Age cannot wither her, nor custom stale her infinite variety
[W. Shakespeare, Antony and Cleopatra, Act II Scene II ]
In my life, I sometimes believe in coincidences. There are some incidents that do happen for a reason. Or at least, we make them happen for a precise reason.
My second home, Toronto welcomed many moons ago and still houses the portrait of a fiery-haired lady who spellbinds every beholder with her piercing gaze. Her name was Luisa Casati Stampa di Soncino, née Amman, but she was hailed as the Divine Marquise, la Divina Marchesa, by Italian author Gabriele D’Annunzio.
In the 20th century many people made Venezia their home, Italians and foreigners. One of the most famous and eclectic figures is undoubtedly that of Luisa, young and beguiling heiress from Milan, born to a rich bourgeois family who married into Lombardy aristocracy. With her ivory-pale complexion, singularly tall (nearly six feet) and skinny, Luisa was certainly not a standard female beauty, but she found ways to make herself illustrious and celebrated in any case.
At a very early age, she became interested in the life of people like Ludwig II of Bavaria, Empress Elisabeth of Austria, Sarah Bernhardt, Cristina Trivulzio Princess di Belgiojoso and Virginia Oldoini, Countess of Castiglione. Given their parents’ premature death, Luisa and her elder sister Francesca soon found themselves to be some of the wealthiest heiresses in Europe.
In 1900, Luisa married the Milanese Marquis Camillo Casati Stampa di Soncino, hence she became the Marquise Casati.
Luisa’s guiding principle was that life was to imitate art and art imitate (her own) life. By promoting and sponsoring the work of emerging and modern artists, she was immortalized by – to name a few – Giovanni Boldini, Augustus John, Kees Van Dongen, Romaine Brooks and Ignacio Zuloaga; sketched by Drian, Alberto Martini and Alastair; sculpted by Giacomo Balla, Catherine Barjansky and Jacob Epstein; and photographed by Man Ray, Cecil Beaton and Baron Adolph de Meyer.
Thanks to her father’s fortune, the Divina Marchesa could afford a gilded life, journeying around the Italian peninsula (Roma, Firenze, Venezia, Capri), throwing memorable parties, collecting exotic animals while squandering fortunes however her whim dictated.
Greenhouse flowers, cocaine, Nubian naked servants gilded in gold leaf, opium, diamonds, furs and eclectic mansions represent some of Luisa’s many pleasures. Needless to say, every party was carefully planned to outdo the previous one.
In 1910 she bought the then abandoned Palazzo Venier dei Leoni in Venice.
Luisa made this palace with a large garden and a balcony facing the Canal Grande her residence and the stage to her extravagant parties until 1924. In the garden, Luisa welcomed and raised albino crows, peacocks and cheetahs.
Wrapped in a silk velvet robe, wearing mother-of-pearl heels and little else, you could have easily spotted her prowling Venice with her cheetahs after the sunset.
Some twenty years later, after Luisa’s glorious days, Palazzo Venier dei Leoni was to pass into the hands of a young American woman, who wanted to flee her uncle’s oversight. She bought the palace on the Canal Grande, restored it and made it home for herself and her vast collection of artworks. Her father had decided to die during the maiden voyage of an ill-fated, legendary ship, the Titanic. That woman’s name was Peggy Guggenheim.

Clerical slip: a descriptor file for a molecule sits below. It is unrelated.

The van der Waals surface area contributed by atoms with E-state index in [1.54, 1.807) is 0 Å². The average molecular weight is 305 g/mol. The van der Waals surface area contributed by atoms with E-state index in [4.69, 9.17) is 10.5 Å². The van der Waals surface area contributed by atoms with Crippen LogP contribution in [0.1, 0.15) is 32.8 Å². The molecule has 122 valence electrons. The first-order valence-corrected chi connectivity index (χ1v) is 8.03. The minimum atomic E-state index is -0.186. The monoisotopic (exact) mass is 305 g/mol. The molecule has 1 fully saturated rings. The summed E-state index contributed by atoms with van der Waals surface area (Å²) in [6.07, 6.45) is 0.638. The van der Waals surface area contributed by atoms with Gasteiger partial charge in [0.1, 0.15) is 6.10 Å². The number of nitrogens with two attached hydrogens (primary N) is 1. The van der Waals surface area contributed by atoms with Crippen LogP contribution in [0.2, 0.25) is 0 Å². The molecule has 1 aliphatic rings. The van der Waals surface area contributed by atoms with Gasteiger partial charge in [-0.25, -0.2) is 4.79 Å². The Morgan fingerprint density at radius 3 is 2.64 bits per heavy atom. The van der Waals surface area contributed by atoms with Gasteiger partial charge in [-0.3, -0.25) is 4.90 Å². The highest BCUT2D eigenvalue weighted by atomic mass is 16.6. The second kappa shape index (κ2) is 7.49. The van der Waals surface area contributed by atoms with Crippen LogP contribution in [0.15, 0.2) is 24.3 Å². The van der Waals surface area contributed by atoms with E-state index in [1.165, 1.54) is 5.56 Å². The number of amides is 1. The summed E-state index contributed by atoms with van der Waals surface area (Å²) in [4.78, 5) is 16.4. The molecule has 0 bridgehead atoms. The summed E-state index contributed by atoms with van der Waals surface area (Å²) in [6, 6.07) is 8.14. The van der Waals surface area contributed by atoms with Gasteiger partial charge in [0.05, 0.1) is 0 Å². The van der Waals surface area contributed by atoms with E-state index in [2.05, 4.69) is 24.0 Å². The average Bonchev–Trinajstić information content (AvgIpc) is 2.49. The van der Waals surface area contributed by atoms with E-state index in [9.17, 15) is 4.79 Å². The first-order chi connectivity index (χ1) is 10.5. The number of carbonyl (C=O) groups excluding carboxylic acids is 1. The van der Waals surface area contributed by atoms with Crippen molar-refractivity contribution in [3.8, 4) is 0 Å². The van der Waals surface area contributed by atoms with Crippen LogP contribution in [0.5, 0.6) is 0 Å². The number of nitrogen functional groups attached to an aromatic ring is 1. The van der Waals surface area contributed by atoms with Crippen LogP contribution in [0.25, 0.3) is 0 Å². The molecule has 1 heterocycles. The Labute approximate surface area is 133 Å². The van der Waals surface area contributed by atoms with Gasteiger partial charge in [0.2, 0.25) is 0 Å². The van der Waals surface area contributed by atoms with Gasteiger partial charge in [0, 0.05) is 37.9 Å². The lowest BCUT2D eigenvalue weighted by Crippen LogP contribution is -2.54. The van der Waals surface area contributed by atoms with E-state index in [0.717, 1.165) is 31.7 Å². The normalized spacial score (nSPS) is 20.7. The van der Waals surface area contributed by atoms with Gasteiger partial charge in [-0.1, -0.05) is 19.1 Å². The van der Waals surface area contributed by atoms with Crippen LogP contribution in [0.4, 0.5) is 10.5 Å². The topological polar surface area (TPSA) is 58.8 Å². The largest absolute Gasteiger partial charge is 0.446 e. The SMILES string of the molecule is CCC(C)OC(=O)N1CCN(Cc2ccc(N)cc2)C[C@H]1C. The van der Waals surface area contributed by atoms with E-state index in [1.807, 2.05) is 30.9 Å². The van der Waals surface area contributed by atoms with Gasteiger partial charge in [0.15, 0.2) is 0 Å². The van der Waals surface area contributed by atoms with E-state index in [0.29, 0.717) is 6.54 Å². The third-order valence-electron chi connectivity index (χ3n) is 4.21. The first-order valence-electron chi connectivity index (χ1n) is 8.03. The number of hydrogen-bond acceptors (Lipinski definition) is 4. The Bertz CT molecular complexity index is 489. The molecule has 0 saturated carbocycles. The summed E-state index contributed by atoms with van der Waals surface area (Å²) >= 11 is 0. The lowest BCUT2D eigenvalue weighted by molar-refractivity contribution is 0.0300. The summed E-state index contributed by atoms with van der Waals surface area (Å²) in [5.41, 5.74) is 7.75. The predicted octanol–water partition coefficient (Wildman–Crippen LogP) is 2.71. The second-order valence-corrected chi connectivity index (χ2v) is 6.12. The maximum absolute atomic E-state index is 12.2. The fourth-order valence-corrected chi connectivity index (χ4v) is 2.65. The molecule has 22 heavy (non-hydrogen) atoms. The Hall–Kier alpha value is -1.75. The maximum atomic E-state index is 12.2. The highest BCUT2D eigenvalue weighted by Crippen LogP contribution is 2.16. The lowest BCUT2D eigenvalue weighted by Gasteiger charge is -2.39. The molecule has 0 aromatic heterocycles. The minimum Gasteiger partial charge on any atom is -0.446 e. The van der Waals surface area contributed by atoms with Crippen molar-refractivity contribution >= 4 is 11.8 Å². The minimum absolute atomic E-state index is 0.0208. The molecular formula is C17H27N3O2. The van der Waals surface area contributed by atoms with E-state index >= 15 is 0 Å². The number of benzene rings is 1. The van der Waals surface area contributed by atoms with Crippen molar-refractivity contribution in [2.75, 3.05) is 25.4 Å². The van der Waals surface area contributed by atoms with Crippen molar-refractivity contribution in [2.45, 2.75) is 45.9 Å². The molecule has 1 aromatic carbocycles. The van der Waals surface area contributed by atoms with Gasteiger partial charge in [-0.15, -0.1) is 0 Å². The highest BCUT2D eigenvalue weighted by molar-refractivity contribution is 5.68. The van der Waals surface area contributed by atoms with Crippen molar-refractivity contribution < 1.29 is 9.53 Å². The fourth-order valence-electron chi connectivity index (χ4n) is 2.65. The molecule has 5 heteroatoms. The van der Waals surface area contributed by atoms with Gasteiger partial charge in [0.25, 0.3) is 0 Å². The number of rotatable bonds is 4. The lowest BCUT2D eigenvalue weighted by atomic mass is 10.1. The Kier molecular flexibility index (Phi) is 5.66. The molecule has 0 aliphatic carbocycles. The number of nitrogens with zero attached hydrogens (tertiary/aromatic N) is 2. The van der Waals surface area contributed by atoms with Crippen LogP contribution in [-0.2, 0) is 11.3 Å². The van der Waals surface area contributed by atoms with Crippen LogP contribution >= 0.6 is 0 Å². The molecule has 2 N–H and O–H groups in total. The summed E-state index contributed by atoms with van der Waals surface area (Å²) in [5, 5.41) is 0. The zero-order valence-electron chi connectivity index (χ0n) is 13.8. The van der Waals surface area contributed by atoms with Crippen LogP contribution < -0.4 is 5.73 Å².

For a brief period only, between 1919 and 1920, Luisa Casati moved to Capri where she resided at the Villa San Michele, becoming the tenant of a reluctant Axel Munthe, a Swedish doctor.
In 1923 Luisa decided to move to Paris and bought a house there, the Palais Rose, which she used to call the Palais du Rêve, a chateau on the outskirts of Paris that belonged to Count Robert de Montesquiou, the ultimate dandy.
By 1930, the Marchesa had accumulated a debt of 25 million dollars given her incredible lifestyle. Unable to honour her debts, she was forced to sell her Parisian palace and all its contents were auctioned. Among the buyers there was a young fashion designer, Coco Chanel.
From Paris Luisa had to flee to London, where her daughter Cristina lived.
In 1957 the Divina Marchesa died literally penniless and was buried in Brompton Cemetery.
On her tombstone, her granddaughter, Lady Moorea Black, had these lines engraved: “Age cannot wither her, nor custom stale her infinite variety,” the best way to commemorate the life of her extravagant and augustan ancestor.
* * *
Palazzo Fortuny in Venice housed an exhibition devoted to the Divina Marchesa: “La Divina Marchesa. Arte e vita di Luisa Casati dalla Belle Époque agli anni folli (October 4, 2014 – March 8, 2015).” Here you can find a video from the exhibition held in Venice.
2 thoughts on “The Divine Marquise”
wow that Giovanni Boldini pianting is gorgeous _____________ Lindsay C. Sidders Ph.D Candidate Department of History University of Toronto Toronto, Ontario Canada Mobile: 4168840983 email@example.com
On Fri, Mar 8, 2019 at 9:13 AM A Venetian in Toronto wrote:
> Sebastiano posted: “Age cannot wither her, nor custom stale her infinite > variety [W. Shakespeare, Antony and Cleopatra, Act II Scene II ] In my > life, I sometimes believe in coincidences. There are some incidents that do > happen for a reason. Or at least, we make them happen f” >
It is indeed – Luisa must have been an overwhelming woman!